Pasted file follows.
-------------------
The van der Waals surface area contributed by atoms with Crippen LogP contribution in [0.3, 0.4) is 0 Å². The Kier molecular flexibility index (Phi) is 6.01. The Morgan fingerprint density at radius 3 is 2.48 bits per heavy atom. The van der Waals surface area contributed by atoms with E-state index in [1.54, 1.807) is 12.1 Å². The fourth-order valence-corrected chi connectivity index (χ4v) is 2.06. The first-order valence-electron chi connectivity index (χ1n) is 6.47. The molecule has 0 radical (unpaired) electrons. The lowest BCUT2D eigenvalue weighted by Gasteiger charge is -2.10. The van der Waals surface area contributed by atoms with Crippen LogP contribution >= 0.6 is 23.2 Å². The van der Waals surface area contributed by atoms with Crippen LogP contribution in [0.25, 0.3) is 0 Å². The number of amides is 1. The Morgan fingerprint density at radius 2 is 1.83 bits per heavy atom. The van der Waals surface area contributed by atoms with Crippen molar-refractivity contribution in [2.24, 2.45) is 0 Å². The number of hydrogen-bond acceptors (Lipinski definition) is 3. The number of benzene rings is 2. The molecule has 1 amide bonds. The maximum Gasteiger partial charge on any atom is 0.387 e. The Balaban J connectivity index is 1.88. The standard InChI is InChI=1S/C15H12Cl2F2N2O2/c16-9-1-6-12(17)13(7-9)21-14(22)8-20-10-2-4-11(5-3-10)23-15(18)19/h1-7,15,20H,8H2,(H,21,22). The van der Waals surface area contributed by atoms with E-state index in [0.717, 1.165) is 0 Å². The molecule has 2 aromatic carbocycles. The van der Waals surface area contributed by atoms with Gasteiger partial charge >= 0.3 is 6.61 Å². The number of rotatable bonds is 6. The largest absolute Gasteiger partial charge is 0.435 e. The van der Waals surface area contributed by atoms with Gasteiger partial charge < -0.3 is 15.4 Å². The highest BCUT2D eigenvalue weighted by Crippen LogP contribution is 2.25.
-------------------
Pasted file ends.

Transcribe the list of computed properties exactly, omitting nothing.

The van der Waals surface area contributed by atoms with Crippen LogP contribution in [0.3, 0.4) is 0 Å². The Kier molecular flexibility index (Phi) is 6.01. The Morgan fingerprint density at radius 3 is 2.48 bits per heavy atom. The van der Waals surface area contributed by atoms with E-state index in [1.54, 1.807) is 12.1 Å². The fourth-order valence-corrected chi connectivity index (χ4v) is 2.06. The first-order valence-electron chi connectivity index (χ1n) is 6.47. The molecule has 0 radical (unpaired) electrons. The lowest BCUT2D eigenvalue weighted by Gasteiger charge is -2.10. The van der Waals surface area contributed by atoms with Crippen LogP contribution >= 0.6 is 23.2 Å². The van der Waals surface area contributed by atoms with Crippen LogP contribution in [0.25, 0.3) is 0 Å². The number of amides is 1. The Morgan fingerprint density at radius 2 is 1.83 bits per heavy atom. The van der Waals surface area contributed by atoms with Crippen molar-refractivity contribution in [2.24, 2.45) is 0 Å². The number of hydrogen-bond acceptors (Lipinski definition) is 3. The number of benzene rings is 2. The molecule has 1 amide bonds. The maximum Gasteiger partial charge on any atom is 0.387 e. The Balaban J connectivity index is 1.88. The standard InChI is InChI=1S/C15H12Cl2F2N2O2/c16-9-1-6-12(17)13(7-9)21-14(22)8-20-10-2-4-11(5-3-10)23-15(18)19/h1-7,15,20H,8H2,(H,21,22). The van der Waals surface area contributed by atoms with E-state index in [0.717, 1.165) is 0 Å². The molecule has 2 aromatic carbocycles. The van der Waals surface area contributed by atoms with Gasteiger partial charge >= 0.3 is 6.61 Å². The number of rotatable bonds is 6. The largest absolute Gasteiger partial charge is 0.435 e. The van der Waals surface area contributed by atoms with Gasteiger partial charge < -0.3 is 15.4 Å². The highest BCUT2D eigenvalue weighted by Crippen LogP contribution is 2.25.